There's a hearing on the Department of Justice's motion on Friday. I'll keep an eye on the case. You should too, and please spread the word that this is what the government is trying to do.

Edited to add: Please feel free to disregard all my analysis, because someone linked here on Reddit and an engineer says I'm not a lawyer or anything and she can tell that the law is wrong because of the law she knows.

Copyright 2017 by the named Popehat author.
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acdha
5 days ago
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Washington, DC
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1 public comment
tingham
5 days ago
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No.
Cary, NC

Eclipse Searches

4 Comments and 10 Shares
There were traffic jams for the eclipses in 1970 and 1979, and that was *before* we had the potential for overnight viral social media frenzies.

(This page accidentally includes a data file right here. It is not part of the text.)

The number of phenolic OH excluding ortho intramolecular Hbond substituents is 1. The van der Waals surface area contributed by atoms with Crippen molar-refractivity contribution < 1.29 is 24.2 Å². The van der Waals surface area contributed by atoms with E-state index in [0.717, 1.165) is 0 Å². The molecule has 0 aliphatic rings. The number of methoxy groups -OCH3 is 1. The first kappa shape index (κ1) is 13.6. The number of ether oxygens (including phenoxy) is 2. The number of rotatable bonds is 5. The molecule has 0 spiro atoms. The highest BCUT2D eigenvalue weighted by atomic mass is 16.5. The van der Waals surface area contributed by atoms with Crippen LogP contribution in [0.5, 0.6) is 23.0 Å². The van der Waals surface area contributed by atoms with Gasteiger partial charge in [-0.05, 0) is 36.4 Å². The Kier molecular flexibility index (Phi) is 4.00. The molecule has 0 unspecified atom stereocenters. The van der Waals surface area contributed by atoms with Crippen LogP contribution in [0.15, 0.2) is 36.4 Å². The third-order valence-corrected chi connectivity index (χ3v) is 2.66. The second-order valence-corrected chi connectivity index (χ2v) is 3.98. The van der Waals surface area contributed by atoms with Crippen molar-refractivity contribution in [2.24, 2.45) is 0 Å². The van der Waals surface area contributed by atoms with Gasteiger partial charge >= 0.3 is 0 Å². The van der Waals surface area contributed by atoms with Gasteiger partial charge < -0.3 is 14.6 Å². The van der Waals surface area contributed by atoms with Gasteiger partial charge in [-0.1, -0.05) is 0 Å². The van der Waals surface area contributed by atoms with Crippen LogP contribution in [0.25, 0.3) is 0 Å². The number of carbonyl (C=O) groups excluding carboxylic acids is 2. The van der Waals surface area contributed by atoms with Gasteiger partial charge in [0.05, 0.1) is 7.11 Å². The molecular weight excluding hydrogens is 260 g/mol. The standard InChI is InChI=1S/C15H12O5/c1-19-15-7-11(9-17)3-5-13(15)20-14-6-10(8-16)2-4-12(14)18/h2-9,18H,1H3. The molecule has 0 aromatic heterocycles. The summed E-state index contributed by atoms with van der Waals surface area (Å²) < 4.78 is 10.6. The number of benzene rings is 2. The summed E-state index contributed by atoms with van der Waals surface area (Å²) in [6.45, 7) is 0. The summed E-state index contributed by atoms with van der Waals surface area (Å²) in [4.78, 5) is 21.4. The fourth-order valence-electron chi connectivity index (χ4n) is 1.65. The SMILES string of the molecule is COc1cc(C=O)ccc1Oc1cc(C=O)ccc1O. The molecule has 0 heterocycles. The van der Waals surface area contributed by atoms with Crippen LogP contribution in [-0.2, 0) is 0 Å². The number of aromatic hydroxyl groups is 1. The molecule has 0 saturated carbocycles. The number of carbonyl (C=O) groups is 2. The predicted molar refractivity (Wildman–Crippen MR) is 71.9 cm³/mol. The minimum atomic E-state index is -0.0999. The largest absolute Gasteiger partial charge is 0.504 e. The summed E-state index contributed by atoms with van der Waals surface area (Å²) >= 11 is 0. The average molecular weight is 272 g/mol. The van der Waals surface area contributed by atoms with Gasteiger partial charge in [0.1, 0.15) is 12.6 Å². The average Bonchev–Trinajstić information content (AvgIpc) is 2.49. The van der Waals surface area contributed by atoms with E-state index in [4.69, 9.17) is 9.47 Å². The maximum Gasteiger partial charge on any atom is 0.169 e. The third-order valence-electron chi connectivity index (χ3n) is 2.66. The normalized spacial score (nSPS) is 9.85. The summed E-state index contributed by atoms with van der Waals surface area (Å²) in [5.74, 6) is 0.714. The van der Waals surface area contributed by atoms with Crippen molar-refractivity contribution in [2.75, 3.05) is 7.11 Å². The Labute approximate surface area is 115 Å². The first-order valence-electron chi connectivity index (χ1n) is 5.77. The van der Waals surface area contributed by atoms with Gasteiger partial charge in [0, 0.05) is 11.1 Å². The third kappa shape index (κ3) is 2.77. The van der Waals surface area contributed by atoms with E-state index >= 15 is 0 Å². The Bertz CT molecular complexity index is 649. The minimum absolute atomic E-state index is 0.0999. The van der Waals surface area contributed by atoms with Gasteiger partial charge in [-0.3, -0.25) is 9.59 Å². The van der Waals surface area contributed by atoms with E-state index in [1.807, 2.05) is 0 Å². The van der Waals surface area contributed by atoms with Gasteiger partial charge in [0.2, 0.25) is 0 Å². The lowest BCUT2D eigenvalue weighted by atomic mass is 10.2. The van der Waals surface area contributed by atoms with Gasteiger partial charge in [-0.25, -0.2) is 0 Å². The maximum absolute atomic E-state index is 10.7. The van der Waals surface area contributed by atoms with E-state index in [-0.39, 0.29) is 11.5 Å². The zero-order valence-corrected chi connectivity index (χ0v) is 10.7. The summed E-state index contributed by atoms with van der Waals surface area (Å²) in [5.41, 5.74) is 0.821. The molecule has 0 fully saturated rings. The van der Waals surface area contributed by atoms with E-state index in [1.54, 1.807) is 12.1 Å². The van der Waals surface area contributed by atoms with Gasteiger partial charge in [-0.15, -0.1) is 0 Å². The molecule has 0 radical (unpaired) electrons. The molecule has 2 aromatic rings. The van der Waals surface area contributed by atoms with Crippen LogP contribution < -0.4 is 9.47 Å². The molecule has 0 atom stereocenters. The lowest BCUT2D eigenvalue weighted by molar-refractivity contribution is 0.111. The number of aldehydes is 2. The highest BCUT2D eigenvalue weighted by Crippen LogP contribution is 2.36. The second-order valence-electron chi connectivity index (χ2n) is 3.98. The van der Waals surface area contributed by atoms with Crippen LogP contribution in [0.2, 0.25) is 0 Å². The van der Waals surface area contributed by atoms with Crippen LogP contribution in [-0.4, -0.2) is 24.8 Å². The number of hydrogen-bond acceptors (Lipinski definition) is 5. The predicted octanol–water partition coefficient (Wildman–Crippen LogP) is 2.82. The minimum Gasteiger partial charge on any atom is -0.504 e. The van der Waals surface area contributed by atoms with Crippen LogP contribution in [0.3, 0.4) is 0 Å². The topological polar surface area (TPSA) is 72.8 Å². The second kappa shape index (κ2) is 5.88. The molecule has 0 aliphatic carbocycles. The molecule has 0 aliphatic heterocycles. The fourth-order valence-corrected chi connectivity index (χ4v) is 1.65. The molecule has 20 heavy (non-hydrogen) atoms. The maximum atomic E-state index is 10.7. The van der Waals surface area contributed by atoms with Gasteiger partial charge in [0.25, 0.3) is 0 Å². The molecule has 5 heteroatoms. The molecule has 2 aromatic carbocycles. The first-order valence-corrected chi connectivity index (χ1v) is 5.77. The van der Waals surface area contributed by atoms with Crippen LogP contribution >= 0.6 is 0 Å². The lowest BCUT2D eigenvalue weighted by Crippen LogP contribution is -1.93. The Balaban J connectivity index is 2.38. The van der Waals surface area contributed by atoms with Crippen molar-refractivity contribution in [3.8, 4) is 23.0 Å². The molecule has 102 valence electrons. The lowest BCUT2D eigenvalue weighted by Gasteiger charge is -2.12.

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3 public comments
Cthulhux
5 days ago
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Damn those eclipse releases.
Fledermausland
satadru
5 days ago
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Shit.
New York, NY
kazriko
5 days ago
I'm going to be taking a somewhat alternate path to getting into the eclipse path, I don't want to get anywhere near one of the main roads to Casper.
alt_text_bot
5 days ago
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There were traffic jams for the eclipses in 1970 and 1979, and that was *before* we had the potential for overnight viral social media frenzies.

try

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wrong

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Wifi vs Cellular